UK Tax Authority Warns Tax Credit Claimants of New Fraud Techniques
The United Kingdom's tax, payments, and customs authority has issued an alert to tax credit claimants regarding the latest methods employed by fraudsters to deceive individuals and extract money or personal information.
HM Revenue and Customs (HMRC) cautioned 1.5 million tax credit clients on Tuesday, highlighting that fraudsters exploit deadlines, such as the upcoming tax credit renewal deadline on July 31, to target both the victims and the department itself.
These scammers employ tactics that mimic government communications, making them appear authentic.
According to HMRC, typical scams involve emails or texts claiming that individuals' details are outdated, posing a risk of losing out on rightful payments. The fraudsters send messages asserting that direct debit payments have failed to go through, offer false tax rebates, grants, or support, and even resort to phone calls where they threaten victims with arrest if they fail to pay fictitious tax debts. In some cases, they falsely claim that the victim's national insurance number has been involved in fraudulent activities.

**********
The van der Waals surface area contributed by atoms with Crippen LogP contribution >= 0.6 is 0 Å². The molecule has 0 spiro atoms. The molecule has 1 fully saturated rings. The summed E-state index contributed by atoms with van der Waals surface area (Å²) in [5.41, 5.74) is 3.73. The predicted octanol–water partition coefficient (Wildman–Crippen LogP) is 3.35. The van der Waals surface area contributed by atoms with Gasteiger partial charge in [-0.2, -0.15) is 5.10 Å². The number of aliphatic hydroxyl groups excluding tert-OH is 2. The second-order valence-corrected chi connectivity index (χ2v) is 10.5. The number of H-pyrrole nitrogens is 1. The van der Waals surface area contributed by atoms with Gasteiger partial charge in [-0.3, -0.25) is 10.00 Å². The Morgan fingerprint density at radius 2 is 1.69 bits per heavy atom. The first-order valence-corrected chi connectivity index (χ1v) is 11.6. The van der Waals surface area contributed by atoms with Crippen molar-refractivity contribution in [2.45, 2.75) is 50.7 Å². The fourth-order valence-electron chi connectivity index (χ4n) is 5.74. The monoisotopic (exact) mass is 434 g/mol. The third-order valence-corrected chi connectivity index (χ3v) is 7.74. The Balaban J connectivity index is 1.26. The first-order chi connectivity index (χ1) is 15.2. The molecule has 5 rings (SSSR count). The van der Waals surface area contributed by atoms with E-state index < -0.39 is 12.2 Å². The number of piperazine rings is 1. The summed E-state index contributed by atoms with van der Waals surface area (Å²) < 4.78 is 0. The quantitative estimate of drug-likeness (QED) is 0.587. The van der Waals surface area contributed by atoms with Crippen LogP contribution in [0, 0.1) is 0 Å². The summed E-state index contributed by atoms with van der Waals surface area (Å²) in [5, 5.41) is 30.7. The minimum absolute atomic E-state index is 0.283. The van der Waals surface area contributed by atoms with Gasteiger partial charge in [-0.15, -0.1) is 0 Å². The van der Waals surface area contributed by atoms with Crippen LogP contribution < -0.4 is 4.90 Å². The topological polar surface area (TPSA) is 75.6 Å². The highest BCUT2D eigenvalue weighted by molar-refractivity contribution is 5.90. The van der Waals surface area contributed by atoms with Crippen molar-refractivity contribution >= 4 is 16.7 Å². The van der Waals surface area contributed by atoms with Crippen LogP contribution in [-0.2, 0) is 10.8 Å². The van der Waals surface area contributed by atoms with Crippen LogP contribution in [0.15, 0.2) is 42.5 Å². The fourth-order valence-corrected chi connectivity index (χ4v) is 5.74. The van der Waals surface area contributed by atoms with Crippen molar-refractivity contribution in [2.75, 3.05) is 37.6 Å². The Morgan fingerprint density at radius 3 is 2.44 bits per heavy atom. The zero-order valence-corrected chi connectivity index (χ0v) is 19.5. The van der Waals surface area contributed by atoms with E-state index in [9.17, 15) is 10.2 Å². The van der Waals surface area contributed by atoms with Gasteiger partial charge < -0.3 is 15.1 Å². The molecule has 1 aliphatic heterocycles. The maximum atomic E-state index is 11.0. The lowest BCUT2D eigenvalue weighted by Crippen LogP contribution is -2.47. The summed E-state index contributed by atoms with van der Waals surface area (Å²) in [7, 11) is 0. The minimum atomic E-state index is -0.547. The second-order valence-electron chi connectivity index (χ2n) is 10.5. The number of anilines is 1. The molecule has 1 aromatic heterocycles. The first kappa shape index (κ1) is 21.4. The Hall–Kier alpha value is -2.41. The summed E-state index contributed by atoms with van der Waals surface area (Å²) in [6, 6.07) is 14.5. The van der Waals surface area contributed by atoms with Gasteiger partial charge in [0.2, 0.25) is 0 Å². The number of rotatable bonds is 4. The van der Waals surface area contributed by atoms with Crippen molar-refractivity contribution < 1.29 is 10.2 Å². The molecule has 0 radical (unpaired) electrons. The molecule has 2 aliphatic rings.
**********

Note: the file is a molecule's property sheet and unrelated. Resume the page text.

In response, HMRC emphasized that scam messages can be highly convincing, putting pressure on individuals to make hasty decisions. They reiterated that HMRC never initiates unsolicited calls with threats or requests for money transfers.
Myrtle Lloyd, HMRC's Director General for Customer Services, stressed the importance of remaining vigilant against various forms of tax scams and urged customers not to succumb to rushed decisions.
The U.K. National Cyber Security Centre (NCSC) reported that in 2022, HMRC ranked as the third most targeted government body for spoofing, trailing behind the National Health Service and TV Licensing.
Last year, the NCSC's Suspicious Email Reporting Service (SERS) received 6.4 million tips about potential fraud cases, resulting in the removal of 67,300 scam URLs.
In the period up to April 2023, HMRC received 170,234 public referrals of suspicious contacts, out of which 68,437 involved fake tax refund claims.